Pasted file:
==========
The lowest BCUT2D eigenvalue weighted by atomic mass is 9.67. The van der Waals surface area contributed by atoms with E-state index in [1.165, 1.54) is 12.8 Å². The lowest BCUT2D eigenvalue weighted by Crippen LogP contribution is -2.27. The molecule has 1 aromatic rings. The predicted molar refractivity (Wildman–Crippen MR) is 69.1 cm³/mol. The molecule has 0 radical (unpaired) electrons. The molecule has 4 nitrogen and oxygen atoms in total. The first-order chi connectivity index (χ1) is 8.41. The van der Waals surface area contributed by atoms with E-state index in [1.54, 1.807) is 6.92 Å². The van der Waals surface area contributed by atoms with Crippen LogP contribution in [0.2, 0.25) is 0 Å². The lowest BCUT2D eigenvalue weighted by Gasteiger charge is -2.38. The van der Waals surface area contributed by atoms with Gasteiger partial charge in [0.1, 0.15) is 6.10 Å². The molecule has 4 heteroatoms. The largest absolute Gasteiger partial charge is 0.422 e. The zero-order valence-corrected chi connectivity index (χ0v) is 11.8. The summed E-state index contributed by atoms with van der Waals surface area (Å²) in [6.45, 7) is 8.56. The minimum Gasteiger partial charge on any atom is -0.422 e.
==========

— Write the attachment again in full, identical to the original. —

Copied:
The lowest BCUT2D eigenvalue weighted by atomic mass is 9.67. The van der Waals surface area contributed by atoms with E-state index in [1.165, 1.54) is 12.8 Å². The lowest BCUT2D eigenvalue weighted by Crippen LogP contribution is -2.27. The molecule has 1 aromatic rings. The predicted molar refractivity (Wildman–Crippen MR) is 69.1 cm³/mol. The molecule has 0 radical (unpaired) electrons. The molecule has 4 nitrogen and oxygen atoms in total. The first-order chi connectivity index (χ1) is 8.41. The van der Waals surface area contributed by atoms with E-state index in [1.54, 1.807) is 6.92 Å². The van der Waals surface area contributed by atoms with Crippen LogP contribution in [0.2, 0.25) is 0 Å². The lowest BCUT2D eigenvalue weighted by Gasteiger charge is -2.38. The van der Waals surface area contributed by atoms with Gasteiger partial charge in [0.1, 0.15) is 6.10 Å². The molecule has 4 heteroatoms. The largest absolute Gasteiger partial charge is 0.422 e. The zero-order valence-corrected chi connectivity index (χ0v) is 11.8. The summed E-state index contributed by atoms with van der Waals surface area (Å²) in [6.45, 7) is 8.56. The minimum Gasteiger partial charge on any atom is -0.422 e.